The Main Tuolumne River is a California classic, with nice scenery, exciting class 4 rapids, good side hikes and interesting historical sites. While the river can be done as a day trip, many take the time to enjoy the classic 18 mile stretch from Meral’s Pool to Ward’s Ferry above Don Pedro Reservoir as 2-3 day trip. Dependable flows are provided by Holm Powerhouse up on Cherry Creek. Hetch Hetchy Water and Power has developed a good relationship with the whitewater community and has agreements to provide dependable daytime flows through the summer to the extent possible.
Permits are Required from May 1 to October 15 of each year. Permits must be obtained from the Stanislaus National Forest, Groveland Ranger District, Tuolumne River. Day trip permits are usually easy to obtain in person and are free. Overnight permits can be reserved starting on January 1st. Weekday overnight permits can be easy to obtain also. Permits are free but there is a fee to reserve permits ahead of time. The reservation fee is $15 per 1st 10 people, and $2 per person over 10 people.
The Groveland Ranger District office is on Highway 120, about a third of a mile east of Ferreti Road, the turnoff to Meral's Pool. Call (209) 962-7825.
Video highlighting popular rapids and scenery. Shot in late April 2014 (after 2013 Rim Fire) by Matt Henry, All-Outdoors Whitewater Rafting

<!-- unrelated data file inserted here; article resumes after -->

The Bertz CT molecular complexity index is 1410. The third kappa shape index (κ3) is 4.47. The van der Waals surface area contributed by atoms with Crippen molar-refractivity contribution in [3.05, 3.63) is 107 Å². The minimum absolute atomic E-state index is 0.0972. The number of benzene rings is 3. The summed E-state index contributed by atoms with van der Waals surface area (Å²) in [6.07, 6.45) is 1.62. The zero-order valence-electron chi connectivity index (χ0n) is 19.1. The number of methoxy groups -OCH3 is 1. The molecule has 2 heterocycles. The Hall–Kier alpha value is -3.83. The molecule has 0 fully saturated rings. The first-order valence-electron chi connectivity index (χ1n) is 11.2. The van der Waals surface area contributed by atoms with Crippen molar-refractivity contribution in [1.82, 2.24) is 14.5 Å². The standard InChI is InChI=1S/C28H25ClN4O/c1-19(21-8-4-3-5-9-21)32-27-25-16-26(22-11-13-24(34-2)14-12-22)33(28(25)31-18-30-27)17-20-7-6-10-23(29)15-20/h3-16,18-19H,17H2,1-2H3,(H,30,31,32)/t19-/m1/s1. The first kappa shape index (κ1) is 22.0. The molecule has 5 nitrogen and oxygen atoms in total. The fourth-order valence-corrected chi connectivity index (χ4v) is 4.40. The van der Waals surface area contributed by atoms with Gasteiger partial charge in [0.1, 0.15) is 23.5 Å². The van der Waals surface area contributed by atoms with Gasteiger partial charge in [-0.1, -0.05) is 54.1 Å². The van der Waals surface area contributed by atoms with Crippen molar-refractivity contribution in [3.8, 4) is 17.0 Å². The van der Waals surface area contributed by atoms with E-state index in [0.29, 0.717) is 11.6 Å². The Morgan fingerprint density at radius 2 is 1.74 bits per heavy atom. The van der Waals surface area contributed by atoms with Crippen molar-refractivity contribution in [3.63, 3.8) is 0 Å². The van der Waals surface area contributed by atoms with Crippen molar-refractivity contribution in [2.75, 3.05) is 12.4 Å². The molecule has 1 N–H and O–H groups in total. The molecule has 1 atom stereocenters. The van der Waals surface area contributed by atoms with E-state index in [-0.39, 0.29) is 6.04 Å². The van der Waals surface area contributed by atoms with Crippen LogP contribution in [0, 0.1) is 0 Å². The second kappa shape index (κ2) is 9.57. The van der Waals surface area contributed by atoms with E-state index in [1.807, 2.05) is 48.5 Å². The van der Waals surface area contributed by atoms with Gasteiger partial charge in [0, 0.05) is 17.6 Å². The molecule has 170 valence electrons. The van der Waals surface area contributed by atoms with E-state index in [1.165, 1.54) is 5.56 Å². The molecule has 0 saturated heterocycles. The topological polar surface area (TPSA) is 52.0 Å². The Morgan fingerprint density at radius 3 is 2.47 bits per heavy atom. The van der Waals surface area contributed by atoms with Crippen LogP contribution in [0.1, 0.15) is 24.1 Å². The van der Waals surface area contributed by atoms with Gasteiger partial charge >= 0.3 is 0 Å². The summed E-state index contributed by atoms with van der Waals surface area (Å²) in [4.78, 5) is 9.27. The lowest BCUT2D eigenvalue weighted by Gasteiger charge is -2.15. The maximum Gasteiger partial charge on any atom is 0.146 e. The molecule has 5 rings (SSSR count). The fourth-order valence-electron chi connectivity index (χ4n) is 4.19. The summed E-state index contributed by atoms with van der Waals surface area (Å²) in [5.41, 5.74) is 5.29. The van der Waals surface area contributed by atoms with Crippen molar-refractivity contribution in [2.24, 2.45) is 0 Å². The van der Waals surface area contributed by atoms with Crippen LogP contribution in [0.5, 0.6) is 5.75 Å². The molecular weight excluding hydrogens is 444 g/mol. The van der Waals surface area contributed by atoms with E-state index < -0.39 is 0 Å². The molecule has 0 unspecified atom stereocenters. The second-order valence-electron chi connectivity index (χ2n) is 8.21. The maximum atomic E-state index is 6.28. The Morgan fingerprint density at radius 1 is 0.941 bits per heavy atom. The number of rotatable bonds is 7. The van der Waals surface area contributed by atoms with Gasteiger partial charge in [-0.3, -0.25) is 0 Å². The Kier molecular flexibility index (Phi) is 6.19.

Getting There: Groveland is on Highway 120, the northern route into Yosemite National Park. From Modesto or Manteca on Freeway 99, it is a little more than an hours drive up 120 to Groveland.
Driving from the south up highway 99, turn north at Merced up J59 through Snelling to La Grange. Take highway 132 to Coulterville. In Coulterville, turn north onto 49 and continue to highway 120 at the bottom of the Priest Grade. Alternatively, turn onto Greeley Hill Road in Coulterville, then turn left after a few miles onto the Priest Coulterville road. This narrow road meets highway 120 at the top of the Priest Grade. Put in: From Goveland, drive east on highway 120 about 8 miles to Ferretti road at Casa Loma. Turn left and drive 1 mile to the junction with the Lumsden Road (Forest Route 1N10) Meral's Pool is 5 miles down this narrow, twisty, rough, slow, dirt road. Allow about 20 minutes driving time from Highway 120 down to Meral's Pool. Lumsden Road is generally closed in the winter time. Call the ranger district to see when this road opens in the spring. There are several free campsites along the river in the vicinity of the put in. They have pit toilets but no potable water.
When Lumsden road is closed, kayakers can hike down the SF Tuolumne road. It is a two or three mile hike but all down hill with some nice scenary. Talk to the rangers at the Forest Service station for directions and conditions. The turn off for the road/trail is about .4 miles past the Buck Meadow Lodge.Take out: Wards Ferry Road bridge crosses the upper end of New Don Pedro reservoir. Boaters will usually have to paddle a mile or two of flatwater on the lake. If the reservoir is low there can be nice rapids almost to the bridge. There is a trail on the upstream river right side of the bridge. Parking is limited, so cars get spread out on the shoulder along the road. Don't leave any valuables in the car. Break ins sometimes happen. Allow about 20 minutes driving time each way from the river to Highway 120.